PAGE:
12
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1answer
605 views

Entanglement in time

Quantum entanglement links particles through time, according to this study that received some publicity last year: New Type Of Entanglement Allows 'Teleportation in Time,' Say Physicists at The ...
8
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3answers
572 views

Why does spin have a discrete spectrum?

Why is it that unlike other quantum properties such as momentum and velocity, which usually are given through (probabilistic) continuous values, spin has a (probabilistic) discrete spectrum?
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2answers
5k views

How does quantum trapping with diamagnets work?

I just saw this demonstration by someone from a Tel Aviv University lab. What they achieved there is mind blowing. I myself own a levitron that uses the Hall effect to levitate a magnet, the problem ...
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2answers
491 views

Do stationary states with higher energy necessarily have higher position-momentum uncertainty?

For simple potentials like square wells and harmonic oscillators, one can explicitly calculate the product $\Delta x \Delta p$ for stationary states. When you do this, it turns out that higher energy ...
10
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2answers
415 views

Born rule for photons: it works, but it shouldn't?

We can observe double-slit diffraction with photons, with light of such low intensity that only one photon is ever in flight at one time. On a sensitive CCD, each photon is observed at exactly one ...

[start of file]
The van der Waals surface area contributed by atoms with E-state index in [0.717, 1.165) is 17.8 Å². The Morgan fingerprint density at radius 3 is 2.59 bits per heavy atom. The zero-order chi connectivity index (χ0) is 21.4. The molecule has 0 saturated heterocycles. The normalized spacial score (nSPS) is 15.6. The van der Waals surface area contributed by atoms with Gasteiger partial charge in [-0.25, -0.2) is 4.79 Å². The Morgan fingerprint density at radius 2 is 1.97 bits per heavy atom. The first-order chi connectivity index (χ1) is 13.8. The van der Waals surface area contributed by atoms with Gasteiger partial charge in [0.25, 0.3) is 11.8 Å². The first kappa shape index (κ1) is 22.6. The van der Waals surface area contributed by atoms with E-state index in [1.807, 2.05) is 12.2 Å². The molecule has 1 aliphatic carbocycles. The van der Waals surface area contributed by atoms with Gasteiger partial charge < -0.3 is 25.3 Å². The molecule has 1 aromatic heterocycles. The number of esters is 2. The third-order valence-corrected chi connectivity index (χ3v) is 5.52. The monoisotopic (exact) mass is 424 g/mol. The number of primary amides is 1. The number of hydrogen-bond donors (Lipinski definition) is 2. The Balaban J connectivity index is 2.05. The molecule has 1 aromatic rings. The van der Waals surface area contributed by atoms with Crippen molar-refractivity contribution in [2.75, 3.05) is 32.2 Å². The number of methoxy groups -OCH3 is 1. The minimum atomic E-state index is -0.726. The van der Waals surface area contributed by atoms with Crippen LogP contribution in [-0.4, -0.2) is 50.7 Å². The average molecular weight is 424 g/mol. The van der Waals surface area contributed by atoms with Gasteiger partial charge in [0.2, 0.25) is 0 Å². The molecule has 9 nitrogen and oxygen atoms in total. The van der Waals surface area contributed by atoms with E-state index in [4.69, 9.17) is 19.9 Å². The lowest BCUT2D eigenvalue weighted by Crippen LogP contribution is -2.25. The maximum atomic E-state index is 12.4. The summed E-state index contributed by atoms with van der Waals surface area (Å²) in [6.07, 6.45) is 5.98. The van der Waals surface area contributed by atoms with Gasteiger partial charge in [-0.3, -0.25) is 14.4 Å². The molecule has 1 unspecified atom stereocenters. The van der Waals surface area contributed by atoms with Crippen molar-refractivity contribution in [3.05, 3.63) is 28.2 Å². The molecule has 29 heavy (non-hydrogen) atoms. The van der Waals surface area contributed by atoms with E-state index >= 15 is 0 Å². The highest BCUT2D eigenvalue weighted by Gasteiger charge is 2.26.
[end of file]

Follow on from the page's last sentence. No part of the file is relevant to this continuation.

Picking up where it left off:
10
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3answers
652 views

Hawking radiation and reversibility

It's often said that, as long as the information that fell into a black hole comes out eventually in the Hawking radiation (by whatever means), pure states remain pure rather than evolving into mixed ...
8
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1answer
388 views

Operator Ordering Ambiguities

I have been told that $$[\hat x^2,\hat p^2]=2i\hbar (\hat x\hat p+\hat p\hat x)$$ illustrates operator ordering ambiguity. What does that mean? I tried googling but to no avail.
7
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1answer
787 views

Recent breakthroughs in quantum computing?

Can anyone explain to me why we have had no major breakthroughs in the theory of quantum computation in the past 15 years? Shor's algorithm set the standard, since then we've had Grover's algorithm ...
7
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6answers
9k views

Simple explanation of quantum mechanics

Can you please describe quantum mechanics in simple words? When ever I read this word (quantum computers, quantum mechanics, quantum physics, quantum gravity etc) I feel like fantasy, myth and ...
5
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1answer
351 views

Time-ordering vs normal-ordering and the two-point function/propagator

I don't understand how to calculate this generalized two-point function or propagator, used in some advanced topics in quantum field theory, a normal ordered product (denoted between $::$) is ...
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5answers
2k views

The transactional interpretation of quantum mechanics

John Cramer’s transactional interpretation of quantum mechanics (TIQM) is billed as resolving the fuzzy agnosticism of the Copenhagen interpretation while avoiding the alleged ontological excesses of ...
9
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2answers
610 views

Spin - where does it come from?

I study physics and am attending a course on quantum field theory. It is hard for me to draw connections from there to the old conventional theories. In quantum field theory spin originates from the ...
0
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2answers
869 views

Why electrons can't radiate in their atoms' orbits?

It's an old-new question (I found only one similar question with unsatisfactory (for me) answer: Where did Schrödinger solve the radiating problem of Bohr's model?) It's strange for me how all books ...